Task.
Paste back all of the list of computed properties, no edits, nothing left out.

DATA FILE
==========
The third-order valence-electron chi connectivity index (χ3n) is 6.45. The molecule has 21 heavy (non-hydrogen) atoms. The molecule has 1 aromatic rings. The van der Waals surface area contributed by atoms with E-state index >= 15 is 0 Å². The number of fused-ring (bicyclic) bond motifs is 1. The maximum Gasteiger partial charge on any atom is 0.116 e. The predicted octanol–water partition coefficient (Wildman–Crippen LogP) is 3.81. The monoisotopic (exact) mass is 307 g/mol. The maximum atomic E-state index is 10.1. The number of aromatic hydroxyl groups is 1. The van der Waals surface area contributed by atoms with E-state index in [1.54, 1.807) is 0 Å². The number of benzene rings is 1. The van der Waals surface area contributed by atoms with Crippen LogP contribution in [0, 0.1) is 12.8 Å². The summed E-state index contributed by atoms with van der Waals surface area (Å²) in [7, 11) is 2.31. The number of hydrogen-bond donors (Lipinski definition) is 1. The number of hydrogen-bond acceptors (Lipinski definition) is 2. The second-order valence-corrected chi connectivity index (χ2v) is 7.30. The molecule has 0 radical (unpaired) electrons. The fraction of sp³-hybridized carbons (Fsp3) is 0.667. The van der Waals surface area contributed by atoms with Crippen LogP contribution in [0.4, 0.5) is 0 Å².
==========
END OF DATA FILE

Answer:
The third-order valence-electron chi connectivity index (χ3n) is 6.45. The molecule has 21 heavy (non-hydrogen) atoms. The molecule has 1 aromatic rings. The van der Waals surface area contributed by atoms with E-state index >= 15 is 0 Å². The number of fused-ring (bicyclic) bond motifs is 1. The maximum Gasteiger partial charge on any atom is 0.116 e. The predicted octanol–water partition coefficient (Wildman–Crippen LogP) is 3.81. The monoisotopic (exact) mass is 307 g/mol. The maximum atomic E-state index is 10.1. The number of aromatic hydroxyl groups is 1. The van der Waals surface area contributed by atoms with E-state index in [1.54, 1.807) is 0 Å². The number of benzene rings is 1. The van der Waals surface area contributed by atoms with Crippen LogP contribution in [0, 0.1) is 12.8 Å². The summed E-state index contributed by atoms with van der Waals surface area (Å²) in [7, 11) is 2.31. The number of hydrogen-bond donors (Lipinski definition) is 1. The number of hydrogen-bond acceptors (Lipinski definition) is 2. The second-order valence-corrected chi connectivity index (χ2v) is 7.30. The molecule has 0 radical (unpaired) electrons. The fraction of sp³-hybridized carbons (Fsp3) is 0.667. The van der Waals surface area contributed by atoms with Crippen LogP contribution in [0.4, 0.5) is 0 Å².